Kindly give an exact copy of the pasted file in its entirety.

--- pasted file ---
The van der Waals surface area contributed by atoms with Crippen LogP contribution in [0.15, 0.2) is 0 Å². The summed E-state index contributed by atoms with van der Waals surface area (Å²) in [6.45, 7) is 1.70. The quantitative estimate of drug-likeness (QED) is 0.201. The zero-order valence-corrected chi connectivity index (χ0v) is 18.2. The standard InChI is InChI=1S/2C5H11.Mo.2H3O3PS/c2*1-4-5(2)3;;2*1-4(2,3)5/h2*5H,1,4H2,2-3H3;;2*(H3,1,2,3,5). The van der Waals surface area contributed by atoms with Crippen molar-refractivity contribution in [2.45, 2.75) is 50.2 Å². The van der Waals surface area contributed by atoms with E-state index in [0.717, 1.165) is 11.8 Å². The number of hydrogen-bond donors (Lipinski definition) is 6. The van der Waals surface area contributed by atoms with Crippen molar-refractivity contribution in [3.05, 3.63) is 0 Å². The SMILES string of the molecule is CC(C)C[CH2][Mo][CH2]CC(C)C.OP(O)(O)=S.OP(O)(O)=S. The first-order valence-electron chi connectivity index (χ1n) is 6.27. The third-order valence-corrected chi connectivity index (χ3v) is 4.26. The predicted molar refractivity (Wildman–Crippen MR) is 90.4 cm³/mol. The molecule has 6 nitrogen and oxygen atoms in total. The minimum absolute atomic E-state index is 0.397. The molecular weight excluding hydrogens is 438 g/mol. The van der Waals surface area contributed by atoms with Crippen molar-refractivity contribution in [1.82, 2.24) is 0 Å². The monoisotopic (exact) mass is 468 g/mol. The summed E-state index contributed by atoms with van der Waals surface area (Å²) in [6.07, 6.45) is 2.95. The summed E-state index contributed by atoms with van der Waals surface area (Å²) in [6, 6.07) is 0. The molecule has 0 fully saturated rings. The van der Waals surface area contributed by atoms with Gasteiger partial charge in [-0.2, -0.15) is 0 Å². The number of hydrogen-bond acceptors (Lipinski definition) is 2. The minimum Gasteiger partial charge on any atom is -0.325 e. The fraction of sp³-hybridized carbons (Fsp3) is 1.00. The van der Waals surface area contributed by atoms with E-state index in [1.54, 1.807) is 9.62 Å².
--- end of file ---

The van der Waals surface area contributed by atoms with Crippen LogP contribution in [0.15, 0.2) is 0 Å². The summed E-state index contributed by atoms with van der Waals surface area (Å²) in [6.45, 7) is 1.70. The quantitative estimate of drug-likeness (QED) is 0.201. The zero-order valence-corrected chi connectivity index (χ0v) is 18.2. The standard InChI is InChI=1S/2C5H11.Mo.2H3O3PS/c2*1-4-5(2)3;;2*1-4(2,3)5/h2*5H,1,4H2,2-3H3;;2*(H3,1,2,3,5). The van der Waals surface area contributed by atoms with Crippen molar-refractivity contribution in [2.45, 2.75) is 50.2 Å². The van der Waals surface area contributed by atoms with E-state index in [0.717, 1.165) is 11.8 Å². The number of hydrogen-bond donors (Lipinski definition) is 6. The van der Waals surface area contributed by atoms with Crippen molar-refractivity contribution in [3.05, 3.63) is 0 Å². The SMILES string of the molecule is CC(C)C[CH2][Mo][CH2]CC(C)C.OP(O)(O)=S.OP(O)(O)=S. The first-order valence-electron chi connectivity index (χ1n) is 6.27. The third-order valence-corrected chi connectivity index (χ3v) is 4.26. The predicted molar refractivity (Wildman–Crippen MR) is 90.4 cm³/mol. The molecule has 6 nitrogen and oxygen atoms in total. The minimum absolute atomic E-state index is 0.397. The molecular weight excluding hydrogens is 438 g/mol. The van der Waals surface area contributed by atoms with Crippen molar-refractivity contribution in [1.82, 2.24) is 0 Å². The monoisotopic (exact) mass is 468 g/mol. The summed E-state index contributed by atoms with van der Waals surface area (Å²) in [6.07, 6.45) is 2.95. The summed E-state index contributed by atoms with van der Waals surface area (Å²) in [6, 6.07) is 0. The molecule has 0 fully saturated rings. The van der Waals surface area contributed by atoms with Gasteiger partial charge in [-0.2, -0.15) is 0 Å². The number of hydrogen-bond acceptors (Lipinski definition) is 2. The minimum Gasteiger partial charge on any atom is -0.325 e. The fraction of sp³-hybridized carbons (Fsp3) is 1.00. The van der Waals surface area contributed by atoms with E-state index in [1.54, 1.807) is 9.62 Å².